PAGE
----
U.S. private sector job cuts fell in June to their lowest in eight months, but they still came in more than expected and the economy may be on track to lose another one million workers by year-end.

Private employers cut 473,000 jobs in June, down from 485,000 in May, according to a report by ADP Employer Services published on Wednesday. Economists surveyed by Reuters had expected 393,000 private-sector job cuts in June.

Though June's loss was the smallest ADP had reported since October 2008, the surprisingly large number of cuts dealt a setback to those expecting the U.S. economy to recover soon.

The data surprises me a little bit in that the consensus out there seems to be that business is improving and that the economy has hit bottom, said Mark Bonhard, investment advisor at Dawson Wealth Management in Cleveland, Ohio.

This definitely is not good news.

After the report, U.S. stock index futures pared their gains, though Wall Street eventually opened higher. U.S. Treasury debt prices initially recovered some ground but were then hit by renewed selling. The U.S. dollar pared its losses versus the euro.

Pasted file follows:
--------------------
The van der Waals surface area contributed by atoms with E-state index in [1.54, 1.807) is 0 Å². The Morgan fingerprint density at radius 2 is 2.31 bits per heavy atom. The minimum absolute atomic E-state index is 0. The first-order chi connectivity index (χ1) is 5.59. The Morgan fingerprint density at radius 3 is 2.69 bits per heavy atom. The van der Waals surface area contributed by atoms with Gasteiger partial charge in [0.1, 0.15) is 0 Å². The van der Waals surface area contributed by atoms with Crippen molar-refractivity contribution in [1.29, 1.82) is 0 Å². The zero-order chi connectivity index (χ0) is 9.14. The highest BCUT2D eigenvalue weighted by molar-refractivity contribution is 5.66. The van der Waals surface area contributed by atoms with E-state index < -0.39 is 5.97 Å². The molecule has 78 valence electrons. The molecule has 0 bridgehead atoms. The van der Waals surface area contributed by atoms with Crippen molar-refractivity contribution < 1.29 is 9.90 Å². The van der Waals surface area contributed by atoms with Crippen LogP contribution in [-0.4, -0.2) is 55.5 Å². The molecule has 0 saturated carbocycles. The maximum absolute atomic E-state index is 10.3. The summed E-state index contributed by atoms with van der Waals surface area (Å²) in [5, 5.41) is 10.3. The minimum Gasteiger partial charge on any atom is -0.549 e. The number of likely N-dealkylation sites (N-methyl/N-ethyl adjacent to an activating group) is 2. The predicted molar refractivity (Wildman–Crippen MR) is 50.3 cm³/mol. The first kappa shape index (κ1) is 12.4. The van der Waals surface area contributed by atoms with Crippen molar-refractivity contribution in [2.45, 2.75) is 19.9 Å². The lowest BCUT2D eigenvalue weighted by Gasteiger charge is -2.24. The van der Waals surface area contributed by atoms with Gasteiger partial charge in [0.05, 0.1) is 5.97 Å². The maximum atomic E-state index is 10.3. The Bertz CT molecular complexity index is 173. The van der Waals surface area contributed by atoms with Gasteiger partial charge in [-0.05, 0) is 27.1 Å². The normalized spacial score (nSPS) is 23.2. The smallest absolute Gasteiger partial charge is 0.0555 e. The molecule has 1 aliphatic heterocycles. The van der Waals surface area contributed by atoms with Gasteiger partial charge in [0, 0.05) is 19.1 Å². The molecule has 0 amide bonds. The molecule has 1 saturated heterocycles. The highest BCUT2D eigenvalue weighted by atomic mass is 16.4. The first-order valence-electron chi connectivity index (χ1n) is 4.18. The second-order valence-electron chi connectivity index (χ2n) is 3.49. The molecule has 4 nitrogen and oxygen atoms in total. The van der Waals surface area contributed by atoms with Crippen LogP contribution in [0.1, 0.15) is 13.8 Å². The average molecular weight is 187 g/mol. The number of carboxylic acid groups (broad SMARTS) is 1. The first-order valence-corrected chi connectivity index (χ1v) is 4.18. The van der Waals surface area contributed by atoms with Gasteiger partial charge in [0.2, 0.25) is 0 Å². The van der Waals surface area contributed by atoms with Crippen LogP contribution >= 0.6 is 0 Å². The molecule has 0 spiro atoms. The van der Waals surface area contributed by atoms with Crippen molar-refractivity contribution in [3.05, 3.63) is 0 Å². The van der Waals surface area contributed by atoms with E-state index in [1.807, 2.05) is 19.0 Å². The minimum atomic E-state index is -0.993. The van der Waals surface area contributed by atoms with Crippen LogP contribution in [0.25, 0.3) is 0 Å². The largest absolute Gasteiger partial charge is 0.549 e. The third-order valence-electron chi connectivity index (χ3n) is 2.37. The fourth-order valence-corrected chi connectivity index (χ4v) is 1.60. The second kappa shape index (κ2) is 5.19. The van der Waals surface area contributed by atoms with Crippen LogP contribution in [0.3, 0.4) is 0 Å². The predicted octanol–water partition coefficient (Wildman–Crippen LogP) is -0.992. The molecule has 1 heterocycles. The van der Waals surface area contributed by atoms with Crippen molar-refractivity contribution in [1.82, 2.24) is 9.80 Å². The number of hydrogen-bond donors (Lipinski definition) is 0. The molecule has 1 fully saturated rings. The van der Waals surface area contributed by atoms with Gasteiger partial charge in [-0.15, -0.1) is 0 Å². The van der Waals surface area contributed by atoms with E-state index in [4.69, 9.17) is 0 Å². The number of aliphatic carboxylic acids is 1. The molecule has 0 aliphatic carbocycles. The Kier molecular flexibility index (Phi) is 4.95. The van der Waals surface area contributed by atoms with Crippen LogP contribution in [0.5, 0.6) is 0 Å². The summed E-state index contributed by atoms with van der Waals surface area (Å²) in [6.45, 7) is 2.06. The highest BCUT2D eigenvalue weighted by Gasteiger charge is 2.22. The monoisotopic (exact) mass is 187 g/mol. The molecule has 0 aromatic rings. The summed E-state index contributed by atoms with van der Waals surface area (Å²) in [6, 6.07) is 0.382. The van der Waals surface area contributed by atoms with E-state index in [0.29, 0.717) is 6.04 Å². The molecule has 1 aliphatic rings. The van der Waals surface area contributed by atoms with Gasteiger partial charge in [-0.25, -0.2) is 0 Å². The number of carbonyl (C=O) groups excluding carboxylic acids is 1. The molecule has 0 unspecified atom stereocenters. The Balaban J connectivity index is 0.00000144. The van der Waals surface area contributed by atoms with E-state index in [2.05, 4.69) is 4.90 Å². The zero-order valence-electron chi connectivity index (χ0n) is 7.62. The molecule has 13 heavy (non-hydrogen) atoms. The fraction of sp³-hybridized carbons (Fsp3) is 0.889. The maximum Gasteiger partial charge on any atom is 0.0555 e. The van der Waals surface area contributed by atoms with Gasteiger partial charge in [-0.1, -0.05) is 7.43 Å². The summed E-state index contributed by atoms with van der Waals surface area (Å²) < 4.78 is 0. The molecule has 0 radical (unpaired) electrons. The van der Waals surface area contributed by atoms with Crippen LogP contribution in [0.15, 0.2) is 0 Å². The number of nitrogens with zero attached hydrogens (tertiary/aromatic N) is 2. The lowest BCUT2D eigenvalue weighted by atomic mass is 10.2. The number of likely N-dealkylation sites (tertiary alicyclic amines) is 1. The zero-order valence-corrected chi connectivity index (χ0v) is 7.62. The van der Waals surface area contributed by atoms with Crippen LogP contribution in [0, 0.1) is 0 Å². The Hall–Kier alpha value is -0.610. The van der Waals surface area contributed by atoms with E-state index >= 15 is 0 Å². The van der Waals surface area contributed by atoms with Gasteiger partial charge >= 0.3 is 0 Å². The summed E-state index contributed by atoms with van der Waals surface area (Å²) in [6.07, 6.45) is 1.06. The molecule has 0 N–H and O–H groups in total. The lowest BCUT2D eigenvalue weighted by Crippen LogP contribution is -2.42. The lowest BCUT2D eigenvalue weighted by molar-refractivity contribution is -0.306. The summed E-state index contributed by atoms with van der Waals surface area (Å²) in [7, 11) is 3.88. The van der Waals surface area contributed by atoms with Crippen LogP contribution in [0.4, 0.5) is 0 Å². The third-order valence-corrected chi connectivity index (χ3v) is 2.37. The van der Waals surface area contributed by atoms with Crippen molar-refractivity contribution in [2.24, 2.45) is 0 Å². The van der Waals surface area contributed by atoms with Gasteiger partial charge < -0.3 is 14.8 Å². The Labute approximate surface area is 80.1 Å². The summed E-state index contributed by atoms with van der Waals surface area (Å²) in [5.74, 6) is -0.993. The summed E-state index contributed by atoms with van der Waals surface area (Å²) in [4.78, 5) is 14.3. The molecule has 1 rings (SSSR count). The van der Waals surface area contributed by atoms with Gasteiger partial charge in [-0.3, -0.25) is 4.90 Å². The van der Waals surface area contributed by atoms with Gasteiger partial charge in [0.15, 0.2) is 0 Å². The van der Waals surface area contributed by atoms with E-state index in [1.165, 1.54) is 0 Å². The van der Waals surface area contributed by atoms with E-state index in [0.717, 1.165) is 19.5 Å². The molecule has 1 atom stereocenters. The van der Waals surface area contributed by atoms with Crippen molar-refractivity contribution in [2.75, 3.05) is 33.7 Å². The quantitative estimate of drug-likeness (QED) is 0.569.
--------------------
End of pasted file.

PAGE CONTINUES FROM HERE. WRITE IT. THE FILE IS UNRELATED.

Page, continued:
The May figure was revised from an originally reported loss of 532,000 jobs.


Though many analysts expect the U.S. economy to resume growth in the second half of the year following the worst recession in decades, they note that employment gains usually lag the initial rebound in gross domestic product.

Joel Prakken, chairman of Macroeconomic Advisers, whose firm jointly developed the ADP Employer Services report, told a teleconference of journalists growth is likely to be modest at about 2 to 2.5 percent in the second half of the year.

Between now and then I would expect additional job losses that are pushing up toward another million or so, maybe 800,000, 850,000, with the unemployment rate continuing to move up unevenly, Prakken said.

I would say (unemployment would be) pressing up between 9.75 and 10 percent in the second half of the year.

The ADP data comes ahead of Thursday's monthly nonfarm payrolls report from the government, which is much more comprehensive and includes both public and private sectors.

Economists expect the payrolls report, which will be issued a day early due to the Independence Day holiday on Friday, to show a loss of 363,000 jobs in June and a rise in the unemployment rate to 9.6 percent from May's 9.4 percent.

Earlier on Wednesday another privately released report showing planned layoffs at U.S. firms fell for a fifth consecutive month in June, hitting the lowest since March 2008 and providing a hopeful sign for an eventual economic rebound.

However, a decline in job losses is still a long way from turning into employment growth, said Prakken of Macroeconomic Advisers, adding:

We still are months away, I would say, from a trough in employment and the resumption of net employment gains is going to have to wait until early in 2010.

(Additional Reporting by John Parry; Editing by James Dalgleish)